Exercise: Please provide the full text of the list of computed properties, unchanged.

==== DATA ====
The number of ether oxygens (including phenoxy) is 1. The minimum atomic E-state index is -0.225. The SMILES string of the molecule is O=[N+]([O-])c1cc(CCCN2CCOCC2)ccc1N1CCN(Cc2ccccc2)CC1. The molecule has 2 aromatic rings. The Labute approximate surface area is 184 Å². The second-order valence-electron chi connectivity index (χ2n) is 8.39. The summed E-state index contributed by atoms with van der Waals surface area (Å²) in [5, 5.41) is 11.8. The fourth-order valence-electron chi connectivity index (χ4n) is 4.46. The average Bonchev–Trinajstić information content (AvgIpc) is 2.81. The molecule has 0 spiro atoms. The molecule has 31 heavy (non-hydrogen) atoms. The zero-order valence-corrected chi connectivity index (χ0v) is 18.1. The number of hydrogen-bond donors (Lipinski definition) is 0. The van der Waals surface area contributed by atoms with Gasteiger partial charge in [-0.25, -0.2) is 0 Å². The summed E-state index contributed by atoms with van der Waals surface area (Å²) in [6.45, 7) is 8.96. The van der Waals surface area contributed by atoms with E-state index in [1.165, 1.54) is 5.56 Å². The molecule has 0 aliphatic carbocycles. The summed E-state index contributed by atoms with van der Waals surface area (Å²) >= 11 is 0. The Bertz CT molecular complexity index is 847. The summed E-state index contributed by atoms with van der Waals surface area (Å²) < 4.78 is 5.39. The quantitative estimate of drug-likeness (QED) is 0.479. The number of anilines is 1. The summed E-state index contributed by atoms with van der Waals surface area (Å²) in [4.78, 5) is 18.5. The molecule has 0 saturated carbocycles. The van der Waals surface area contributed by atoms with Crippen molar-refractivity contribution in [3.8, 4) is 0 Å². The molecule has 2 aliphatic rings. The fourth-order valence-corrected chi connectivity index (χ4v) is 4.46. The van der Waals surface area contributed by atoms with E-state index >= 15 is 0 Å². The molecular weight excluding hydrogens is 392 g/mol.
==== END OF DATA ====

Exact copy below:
The number of ether oxygens (including phenoxy) is 1. The minimum atomic E-state index is -0.225. The SMILES string of the molecule is O=[N+]([O-])c1cc(CCCN2CCOCC2)ccc1N1CCN(Cc2ccccc2)CC1. The molecule has 2 aromatic rings. The Labute approximate surface area is 184 Å². The second-order valence-electron chi connectivity index (χ2n) is 8.39. The summed E-state index contributed by atoms with van der Waals surface area (Å²) in [5, 5.41) is 11.8. The fourth-order valence-electron chi connectivity index (χ4n) is 4.46. The average Bonchev–Trinajstić information content (AvgIpc) is 2.81. The molecule has 0 spiro atoms. The molecule has 31 heavy (non-hydrogen) atoms. The zero-order valence-corrected chi connectivity index (χ0v) is 18.1. The number of hydrogen-bond donors (Lipinski definition) is 0. The van der Waals surface area contributed by atoms with Gasteiger partial charge in [-0.25, -0.2) is 0 Å². The summed E-state index contributed by atoms with van der Waals surface area (Å²) in [6.45, 7) is 8.96. The van der Waals surface area contributed by atoms with E-state index in [1.165, 1.54) is 5.56 Å². The molecule has 0 aliphatic carbocycles. The summed E-state index contributed by atoms with van der Waals surface area (Å²) >= 11 is 0. The Bertz CT molecular complexity index is 847. The summed E-state index contributed by atoms with van der Waals surface area (Å²) < 4.78 is 5.39. The quantitative estimate of drug-likeness (QED) is 0.479. The number of anilines is 1. The summed E-state index contributed by atoms with van der Waals surface area (Å²) in [4.78, 5) is 18.5. The molecule has 0 saturated carbocycles. The van der Waals surface area contributed by atoms with Crippen molar-refractivity contribution in [3.8, 4) is 0 Å². The molecule has 2 aliphatic rings. The fourth-order valence-corrected chi connectivity index (χ4v) is 4.46. The van der Waals surface area contributed by atoms with E-state index >= 15 is 0 Å². The molecular weight excluding hydrogens is 392 g/mol.